The second mark of spiritual friendship is a shared thermostat. I hope never to repeat the frustration of living in an apartment with a bunch of unmarried men. Among the difficulties is the challenge of setting the thermostat. Whereas one roommate would attempt to replicate the weather conditions of the North Pole, another would mistake our apartment for a sweat lodge. The result was often a dangerous hive of passive-aggressiveness.
Spiritual friendship requires shared consent regarding the desired temperature of discipleship. Different Christians have different interpretations of what it means to be a devout follower of Jesus. Some are happy to exist in a tepid, lukewarm state. Others feel the need to kick-start the burner whenever the boil drops to a simmer. Spiritual friendship is distinct from other Christian relationships because spiritual appetites must be in sync. Such friends not only share a sense of where they are going, but there is a pace, an earnestness, that all hope to maintain.
Why is a shared thermostat so important? Any competitive athlete can give the answer. Drive is contagious. We not only pick up the spiritual habits of our inner circle of friends, we feed off their energy. Next to captivation, there is no source of motivation among Christians more powerful than spiritual friendship. This insight is not new. In Ecclesiastes we read, ‘If two lie together, they keep warm, but how can one keep warm alone?’ (4:11).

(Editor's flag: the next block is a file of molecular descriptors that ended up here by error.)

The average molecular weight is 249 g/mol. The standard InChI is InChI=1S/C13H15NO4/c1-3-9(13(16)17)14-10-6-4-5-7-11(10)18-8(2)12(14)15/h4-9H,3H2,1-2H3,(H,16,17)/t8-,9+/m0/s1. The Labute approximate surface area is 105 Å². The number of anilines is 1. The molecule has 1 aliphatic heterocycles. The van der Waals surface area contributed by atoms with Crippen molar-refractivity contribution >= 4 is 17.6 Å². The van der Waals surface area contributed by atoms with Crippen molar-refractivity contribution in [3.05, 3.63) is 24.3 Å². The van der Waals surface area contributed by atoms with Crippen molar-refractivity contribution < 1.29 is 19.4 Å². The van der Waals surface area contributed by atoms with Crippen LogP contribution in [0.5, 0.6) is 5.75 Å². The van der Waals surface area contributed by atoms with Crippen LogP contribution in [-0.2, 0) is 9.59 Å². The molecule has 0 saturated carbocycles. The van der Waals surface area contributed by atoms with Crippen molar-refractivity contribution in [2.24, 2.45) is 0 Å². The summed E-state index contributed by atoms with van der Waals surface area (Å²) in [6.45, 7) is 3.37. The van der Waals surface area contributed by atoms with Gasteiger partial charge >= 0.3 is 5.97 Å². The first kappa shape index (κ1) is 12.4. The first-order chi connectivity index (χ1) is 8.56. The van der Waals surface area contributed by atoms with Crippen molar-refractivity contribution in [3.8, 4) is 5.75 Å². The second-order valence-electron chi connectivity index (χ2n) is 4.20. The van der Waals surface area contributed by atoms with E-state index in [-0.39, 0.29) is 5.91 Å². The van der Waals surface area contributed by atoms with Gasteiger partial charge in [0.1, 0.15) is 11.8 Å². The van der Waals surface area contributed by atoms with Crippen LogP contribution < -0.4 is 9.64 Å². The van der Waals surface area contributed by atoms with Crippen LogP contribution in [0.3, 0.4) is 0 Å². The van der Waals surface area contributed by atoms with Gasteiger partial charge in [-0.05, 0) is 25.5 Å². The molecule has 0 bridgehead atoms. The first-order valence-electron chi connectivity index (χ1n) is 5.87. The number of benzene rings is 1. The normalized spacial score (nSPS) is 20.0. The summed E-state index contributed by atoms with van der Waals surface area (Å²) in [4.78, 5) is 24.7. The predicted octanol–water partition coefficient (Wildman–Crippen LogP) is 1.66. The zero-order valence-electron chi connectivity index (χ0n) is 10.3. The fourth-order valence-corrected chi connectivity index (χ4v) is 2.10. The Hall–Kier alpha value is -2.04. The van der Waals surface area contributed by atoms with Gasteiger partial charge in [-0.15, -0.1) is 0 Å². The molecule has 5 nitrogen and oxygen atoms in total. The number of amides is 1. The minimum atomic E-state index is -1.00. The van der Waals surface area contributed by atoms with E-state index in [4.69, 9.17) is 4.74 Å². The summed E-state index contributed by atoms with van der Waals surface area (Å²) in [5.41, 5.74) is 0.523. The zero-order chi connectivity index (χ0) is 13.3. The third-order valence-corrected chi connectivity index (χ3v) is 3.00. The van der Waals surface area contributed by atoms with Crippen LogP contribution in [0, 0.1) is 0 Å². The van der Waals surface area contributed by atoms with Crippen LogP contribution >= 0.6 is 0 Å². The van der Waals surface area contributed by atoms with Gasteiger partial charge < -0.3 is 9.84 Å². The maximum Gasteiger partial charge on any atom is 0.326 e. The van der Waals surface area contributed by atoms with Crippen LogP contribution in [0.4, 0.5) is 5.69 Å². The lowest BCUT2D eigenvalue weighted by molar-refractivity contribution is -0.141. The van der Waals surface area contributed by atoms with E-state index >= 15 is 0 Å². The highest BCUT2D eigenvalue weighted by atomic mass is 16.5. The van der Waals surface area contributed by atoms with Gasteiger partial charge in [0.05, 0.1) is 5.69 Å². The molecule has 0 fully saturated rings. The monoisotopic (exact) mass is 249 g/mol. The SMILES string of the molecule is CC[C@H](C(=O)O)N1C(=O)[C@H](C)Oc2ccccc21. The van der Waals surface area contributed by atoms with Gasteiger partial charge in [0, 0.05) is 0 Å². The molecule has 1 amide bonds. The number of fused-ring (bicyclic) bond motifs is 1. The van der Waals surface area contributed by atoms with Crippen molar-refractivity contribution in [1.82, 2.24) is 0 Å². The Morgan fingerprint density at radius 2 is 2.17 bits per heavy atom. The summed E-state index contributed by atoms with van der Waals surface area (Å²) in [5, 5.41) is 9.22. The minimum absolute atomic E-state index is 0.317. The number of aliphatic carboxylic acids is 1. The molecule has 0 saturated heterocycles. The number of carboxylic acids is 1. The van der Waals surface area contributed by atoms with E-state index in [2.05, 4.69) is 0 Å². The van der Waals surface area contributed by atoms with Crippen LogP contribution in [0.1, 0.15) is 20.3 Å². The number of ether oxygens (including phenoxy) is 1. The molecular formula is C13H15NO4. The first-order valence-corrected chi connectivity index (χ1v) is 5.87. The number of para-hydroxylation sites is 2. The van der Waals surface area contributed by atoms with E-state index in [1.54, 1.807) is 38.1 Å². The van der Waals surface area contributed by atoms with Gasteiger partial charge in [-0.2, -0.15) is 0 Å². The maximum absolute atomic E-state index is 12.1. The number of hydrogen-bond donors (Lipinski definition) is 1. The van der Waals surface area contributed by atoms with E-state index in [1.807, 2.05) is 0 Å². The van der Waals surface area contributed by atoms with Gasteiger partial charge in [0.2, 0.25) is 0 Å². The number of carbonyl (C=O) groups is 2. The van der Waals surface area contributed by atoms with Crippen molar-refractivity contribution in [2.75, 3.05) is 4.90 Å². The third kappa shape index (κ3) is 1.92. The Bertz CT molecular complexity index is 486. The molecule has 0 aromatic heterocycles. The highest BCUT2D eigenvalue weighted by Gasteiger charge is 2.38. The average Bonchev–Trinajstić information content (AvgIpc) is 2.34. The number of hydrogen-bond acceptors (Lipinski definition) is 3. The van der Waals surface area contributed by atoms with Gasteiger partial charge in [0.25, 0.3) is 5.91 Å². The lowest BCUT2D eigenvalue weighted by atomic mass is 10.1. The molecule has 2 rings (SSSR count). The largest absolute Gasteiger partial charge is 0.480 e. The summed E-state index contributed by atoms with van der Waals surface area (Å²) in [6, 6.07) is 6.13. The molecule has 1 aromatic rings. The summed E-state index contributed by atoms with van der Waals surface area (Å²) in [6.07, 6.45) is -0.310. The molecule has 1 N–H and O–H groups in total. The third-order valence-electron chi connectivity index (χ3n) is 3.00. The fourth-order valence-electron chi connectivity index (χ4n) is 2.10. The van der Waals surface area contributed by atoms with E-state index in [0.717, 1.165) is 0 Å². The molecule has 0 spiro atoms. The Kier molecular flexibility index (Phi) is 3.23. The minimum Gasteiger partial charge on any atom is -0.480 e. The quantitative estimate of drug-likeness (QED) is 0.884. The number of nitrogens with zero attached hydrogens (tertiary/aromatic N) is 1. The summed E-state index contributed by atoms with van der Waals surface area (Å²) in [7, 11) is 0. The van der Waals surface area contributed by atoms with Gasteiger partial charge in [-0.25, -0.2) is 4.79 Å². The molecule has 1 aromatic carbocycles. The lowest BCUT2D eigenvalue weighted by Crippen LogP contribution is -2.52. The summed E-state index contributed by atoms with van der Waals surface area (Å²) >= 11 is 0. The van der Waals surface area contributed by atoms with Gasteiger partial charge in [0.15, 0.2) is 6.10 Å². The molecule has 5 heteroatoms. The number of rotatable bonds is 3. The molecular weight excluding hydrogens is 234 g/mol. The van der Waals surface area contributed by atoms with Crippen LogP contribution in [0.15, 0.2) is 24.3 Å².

Questions for Small Groups/Self-Reflection
What should men do who lack a supportive group of men who desire to run hard after Christ?
What is the difference between a typical church small group and a spiritual band of brothers? What are the strengths/weaknesses of a typical small group? What are the potential dangers of a narrow band of brothers?
What does it mean for a group of Christian men to ‘set a pace’? In other words, what can be done to keep a rhythm of practices, meetings, assignments, or disciplines that push men beyond what they might do alone?